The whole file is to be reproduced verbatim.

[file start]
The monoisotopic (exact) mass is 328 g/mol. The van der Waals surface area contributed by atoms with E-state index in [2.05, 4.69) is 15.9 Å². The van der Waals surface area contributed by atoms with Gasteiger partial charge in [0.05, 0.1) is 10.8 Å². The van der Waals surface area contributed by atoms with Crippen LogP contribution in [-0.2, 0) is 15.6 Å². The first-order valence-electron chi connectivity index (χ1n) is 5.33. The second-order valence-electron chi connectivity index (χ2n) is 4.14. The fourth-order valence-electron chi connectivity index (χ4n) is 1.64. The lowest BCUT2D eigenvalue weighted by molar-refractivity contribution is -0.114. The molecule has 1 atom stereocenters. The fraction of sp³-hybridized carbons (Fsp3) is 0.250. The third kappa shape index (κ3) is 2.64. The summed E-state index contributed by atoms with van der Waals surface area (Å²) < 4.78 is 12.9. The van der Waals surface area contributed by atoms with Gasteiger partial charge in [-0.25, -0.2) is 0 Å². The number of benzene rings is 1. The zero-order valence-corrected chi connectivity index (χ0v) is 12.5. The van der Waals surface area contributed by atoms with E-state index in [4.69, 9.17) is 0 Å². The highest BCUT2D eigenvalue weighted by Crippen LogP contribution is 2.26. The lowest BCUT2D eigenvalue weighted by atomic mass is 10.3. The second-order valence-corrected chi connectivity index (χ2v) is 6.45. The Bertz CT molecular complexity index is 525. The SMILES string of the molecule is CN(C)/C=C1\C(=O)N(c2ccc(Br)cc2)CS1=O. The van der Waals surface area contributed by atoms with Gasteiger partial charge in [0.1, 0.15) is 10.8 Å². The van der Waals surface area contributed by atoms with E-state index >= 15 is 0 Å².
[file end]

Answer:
The monoisotopic (exact) mass is 328 g/mol. The van der Waals surface area contributed by atoms with E-state index in [2.05, 4.69) is 15.9 Å². The van der Waals surface area contributed by atoms with Gasteiger partial charge in [0.05, 0.1) is 10.8 Å². The van der Waals surface area contributed by atoms with Crippen LogP contribution in [-0.2, 0) is 15.6 Å². The first-order valence-electron chi connectivity index (χ1n) is 5.33. The second-order valence-electron chi connectivity index (χ2n) is 4.14. The fourth-order valence-electron chi connectivity index (χ4n) is 1.64. The lowest BCUT2D eigenvalue weighted by molar-refractivity contribution is -0.114. The molecule has 1 atom stereocenters. The fraction of sp³-hybridized carbons (Fsp3) is 0.250. The third kappa shape index (κ3) is 2.64. The summed E-state index contributed by atoms with van der Waals surface area (Å²) < 4.78 is 12.9. The van der Waals surface area contributed by atoms with Gasteiger partial charge in [-0.25, -0.2) is 0 Å². The number of benzene rings is 1. The zero-order valence-corrected chi connectivity index (χ0v) is 12.5. The van der Waals surface area contributed by atoms with E-state index in [4.69, 9.17) is 0 Å². The highest BCUT2D eigenvalue weighted by Crippen LogP contribution is 2.26. The lowest BCUT2D eigenvalue weighted by atomic mass is 10.3. The second-order valence-corrected chi connectivity index (χ2v) is 6.45. The Bertz CT molecular complexity index is 525. The SMILES string of the molecule is CN(C)/C=C1\C(=O)N(c2ccc(Br)cc2)CS1=O. The van der Waals surface area contributed by atoms with Gasteiger partial charge in [0.1, 0.15) is 10.8 Å². The van der Waals surface area contributed by atoms with E-state index >= 15 is 0 Å².